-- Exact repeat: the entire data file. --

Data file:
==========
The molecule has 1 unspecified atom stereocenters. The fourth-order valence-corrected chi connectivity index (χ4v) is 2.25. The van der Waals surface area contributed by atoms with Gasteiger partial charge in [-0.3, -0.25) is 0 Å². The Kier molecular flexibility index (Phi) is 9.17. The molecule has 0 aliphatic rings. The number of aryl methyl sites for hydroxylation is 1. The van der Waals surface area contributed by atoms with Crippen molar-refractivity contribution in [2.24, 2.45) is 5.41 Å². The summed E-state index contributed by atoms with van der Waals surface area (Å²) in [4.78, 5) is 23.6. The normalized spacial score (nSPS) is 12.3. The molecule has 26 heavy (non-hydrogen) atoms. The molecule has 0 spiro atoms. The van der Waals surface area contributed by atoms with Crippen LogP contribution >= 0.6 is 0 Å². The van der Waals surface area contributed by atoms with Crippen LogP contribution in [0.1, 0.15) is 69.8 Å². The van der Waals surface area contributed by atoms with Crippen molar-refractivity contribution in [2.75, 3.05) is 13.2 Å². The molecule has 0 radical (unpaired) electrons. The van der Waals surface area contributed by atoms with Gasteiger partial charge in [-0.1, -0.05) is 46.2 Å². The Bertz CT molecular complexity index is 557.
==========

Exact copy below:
The molecule has 1 unspecified atom stereocenters. The fourth-order valence-corrected chi connectivity index (χ4v) is 2.25. The van der Waals surface area contributed by atoms with Gasteiger partial charge in [-0.3, -0.25) is 0 Å². The Kier molecular flexibility index (Phi) is 9.17. The molecule has 0 aliphatic rings. The number of aryl methyl sites for hydroxylation is 1. The van der Waals surface area contributed by atoms with Crippen molar-refractivity contribution in [2.24, 2.45) is 5.41 Å². The summed E-state index contributed by atoms with van der Waals surface area (Å²) in [4.78, 5) is 23.6. The normalized spacial score (nSPS) is 12.3. The molecule has 26 heavy (non-hydrogen) atoms. The molecule has 0 spiro atoms. The van der Waals surface area contributed by atoms with Crippen LogP contribution >= 0.6 is 0 Å². The van der Waals surface area contributed by atoms with Crippen LogP contribution in [0.1, 0.15) is 69.8 Å². The van der Waals surface area contributed by atoms with Crippen molar-refractivity contribution in [2.75, 3.05) is 13.2 Å². The molecule has 0 radical (unpaired) electrons. The van der Waals surface area contributed by atoms with Gasteiger partial charge in [-0.1, -0.05) is 46.2 Å². The Bertz CT molecular complexity index is 557.